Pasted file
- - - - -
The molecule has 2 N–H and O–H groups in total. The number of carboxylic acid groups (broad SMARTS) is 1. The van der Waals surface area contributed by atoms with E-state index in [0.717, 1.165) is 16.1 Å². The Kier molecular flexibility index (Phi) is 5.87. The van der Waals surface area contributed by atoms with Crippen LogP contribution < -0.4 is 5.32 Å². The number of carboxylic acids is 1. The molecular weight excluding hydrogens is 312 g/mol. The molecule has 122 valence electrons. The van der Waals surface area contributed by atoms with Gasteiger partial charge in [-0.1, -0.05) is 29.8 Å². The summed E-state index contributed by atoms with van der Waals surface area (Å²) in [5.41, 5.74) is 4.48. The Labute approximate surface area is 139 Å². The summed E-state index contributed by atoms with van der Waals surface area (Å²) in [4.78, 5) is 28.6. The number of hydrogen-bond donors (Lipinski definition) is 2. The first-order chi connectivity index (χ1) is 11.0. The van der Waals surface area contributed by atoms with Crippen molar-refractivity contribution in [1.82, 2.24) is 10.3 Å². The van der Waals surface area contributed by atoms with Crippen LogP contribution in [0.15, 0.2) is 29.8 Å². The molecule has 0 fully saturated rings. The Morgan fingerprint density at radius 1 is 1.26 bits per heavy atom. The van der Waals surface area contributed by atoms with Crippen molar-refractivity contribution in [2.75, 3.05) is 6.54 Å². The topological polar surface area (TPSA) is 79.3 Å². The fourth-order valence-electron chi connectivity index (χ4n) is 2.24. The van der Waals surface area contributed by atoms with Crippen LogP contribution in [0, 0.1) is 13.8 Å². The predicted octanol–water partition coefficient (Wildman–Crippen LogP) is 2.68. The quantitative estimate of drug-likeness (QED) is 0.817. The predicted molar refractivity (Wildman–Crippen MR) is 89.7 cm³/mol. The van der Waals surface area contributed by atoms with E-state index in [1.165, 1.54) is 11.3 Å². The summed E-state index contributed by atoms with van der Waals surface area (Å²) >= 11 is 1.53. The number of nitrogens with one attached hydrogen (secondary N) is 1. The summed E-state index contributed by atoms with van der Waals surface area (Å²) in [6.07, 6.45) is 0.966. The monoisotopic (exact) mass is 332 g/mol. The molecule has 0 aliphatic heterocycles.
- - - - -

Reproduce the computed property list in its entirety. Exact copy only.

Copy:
The molecule has 2 N–H and O–H groups in total. The number of carboxylic acid groups (broad SMARTS) is 1. The van der Waals surface area contributed by atoms with E-state index in [0.717, 1.165) is 16.1 Å². The Kier molecular flexibility index (Phi) is 5.87. The van der Waals surface area contributed by atoms with Crippen LogP contribution < -0.4 is 5.32 Å². The number of carboxylic acids is 1. The molecular weight excluding hydrogens is 312 g/mol. The molecule has 122 valence electrons. The van der Waals surface area contributed by atoms with Gasteiger partial charge in [-0.1, -0.05) is 29.8 Å². The summed E-state index contributed by atoms with van der Waals surface area (Å²) in [5.41, 5.74) is 4.48. The Labute approximate surface area is 139 Å². The summed E-state index contributed by atoms with van der Waals surface area (Å²) in [4.78, 5) is 28.6. The number of hydrogen-bond donors (Lipinski definition) is 2. The first-order chi connectivity index (χ1) is 11.0. The van der Waals surface area contributed by atoms with Crippen molar-refractivity contribution in [1.82, 2.24) is 10.3 Å². The van der Waals surface area contributed by atoms with Crippen LogP contribution in [0.15, 0.2) is 29.8 Å². The molecule has 0 fully saturated rings. The Morgan fingerprint density at radius 1 is 1.26 bits per heavy atom. The van der Waals surface area contributed by atoms with Crippen molar-refractivity contribution in [2.75, 3.05) is 6.54 Å². The topological polar surface area (TPSA) is 79.3 Å². The fourth-order valence-electron chi connectivity index (χ4n) is 2.24. The van der Waals surface area contributed by atoms with Crippen LogP contribution in [0, 0.1) is 13.8 Å². The predicted octanol–water partition coefficient (Wildman–Crippen LogP) is 2.68. The quantitative estimate of drug-likeness (QED) is 0.817. The predicted molar refractivity (Wildman–Crippen MR) is 89.7 cm³/mol. The van der Waals surface area contributed by atoms with E-state index in [1.165, 1.54) is 11.3 Å². The summed E-state index contributed by atoms with van der Waals surface area (Å²) >= 11 is 1.53. The number of nitrogens with one attached hydrogen (secondary N) is 1. The summed E-state index contributed by atoms with van der Waals surface area (Å²) in [6.07, 6.45) is 0.966. The monoisotopic (exact) mass is 332 g/mol. The molecule has 0 aliphatic heterocycles.